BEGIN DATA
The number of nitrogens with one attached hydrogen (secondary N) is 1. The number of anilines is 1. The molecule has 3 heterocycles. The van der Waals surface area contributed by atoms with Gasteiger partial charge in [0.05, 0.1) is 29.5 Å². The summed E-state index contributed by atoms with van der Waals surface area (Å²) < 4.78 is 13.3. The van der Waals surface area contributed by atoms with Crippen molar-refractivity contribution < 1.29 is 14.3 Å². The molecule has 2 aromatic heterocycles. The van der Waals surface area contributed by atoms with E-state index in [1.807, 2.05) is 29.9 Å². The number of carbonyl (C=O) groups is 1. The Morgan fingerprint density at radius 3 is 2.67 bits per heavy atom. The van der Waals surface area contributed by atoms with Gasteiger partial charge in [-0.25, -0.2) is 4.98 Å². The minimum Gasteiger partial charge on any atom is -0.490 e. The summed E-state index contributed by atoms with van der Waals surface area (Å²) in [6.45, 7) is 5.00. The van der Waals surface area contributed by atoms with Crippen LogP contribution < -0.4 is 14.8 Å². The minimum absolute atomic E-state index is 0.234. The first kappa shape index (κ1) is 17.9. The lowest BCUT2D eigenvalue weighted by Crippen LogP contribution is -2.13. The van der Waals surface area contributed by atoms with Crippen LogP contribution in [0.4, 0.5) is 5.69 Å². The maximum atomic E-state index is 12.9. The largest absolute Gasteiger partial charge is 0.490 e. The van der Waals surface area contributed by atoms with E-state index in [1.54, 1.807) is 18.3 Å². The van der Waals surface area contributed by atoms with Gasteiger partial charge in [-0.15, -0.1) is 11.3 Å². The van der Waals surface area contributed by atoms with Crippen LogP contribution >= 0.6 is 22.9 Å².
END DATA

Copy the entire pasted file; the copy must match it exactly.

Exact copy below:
The number of nitrogens with one attached hydrogen (secondary N) is 1. The number of anilines is 1. The molecule has 3 heterocycles. The van der Waals surface area contributed by atoms with Gasteiger partial charge in [0.05, 0.1) is 29.5 Å². The summed E-state index contributed by atoms with van der Waals surface area (Å²) < 4.78 is 13.3. The van der Waals surface area contributed by atoms with Crippen molar-refractivity contribution < 1.29 is 14.3 Å². The molecule has 2 aromatic heterocycles. The van der Waals surface area contributed by atoms with E-state index in [1.807, 2.05) is 29.9 Å². The number of carbonyl (C=O) groups is 1. The Morgan fingerprint density at radius 3 is 2.67 bits per heavy atom. The van der Waals surface area contributed by atoms with Gasteiger partial charge in [-0.25, -0.2) is 4.98 Å². The minimum Gasteiger partial charge on any atom is -0.490 e. The summed E-state index contributed by atoms with van der Waals surface area (Å²) in [6.45, 7) is 5.00. The van der Waals surface area contributed by atoms with Crippen LogP contribution < -0.4 is 14.8 Å². The minimum absolute atomic E-state index is 0.234. The first kappa shape index (κ1) is 17.9. The lowest BCUT2D eigenvalue weighted by Crippen LogP contribution is -2.13. The van der Waals surface area contributed by atoms with Crippen LogP contribution in [0.4, 0.5) is 5.69 Å². The maximum atomic E-state index is 12.9. The largest absolute Gasteiger partial charge is 0.490 e. The van der Waals surface area contributed by atoms with E-state index in [1.54, 1.807) is 18.3 Å². The van der Waals surface area contributed by atoms with Gasteiger partial charge in [-0.15, -0.1) is 11.3 Å². The van der Waals surface area contributed by atoms with Crippen LogP contribution >= 0.6 is 22.9 Å².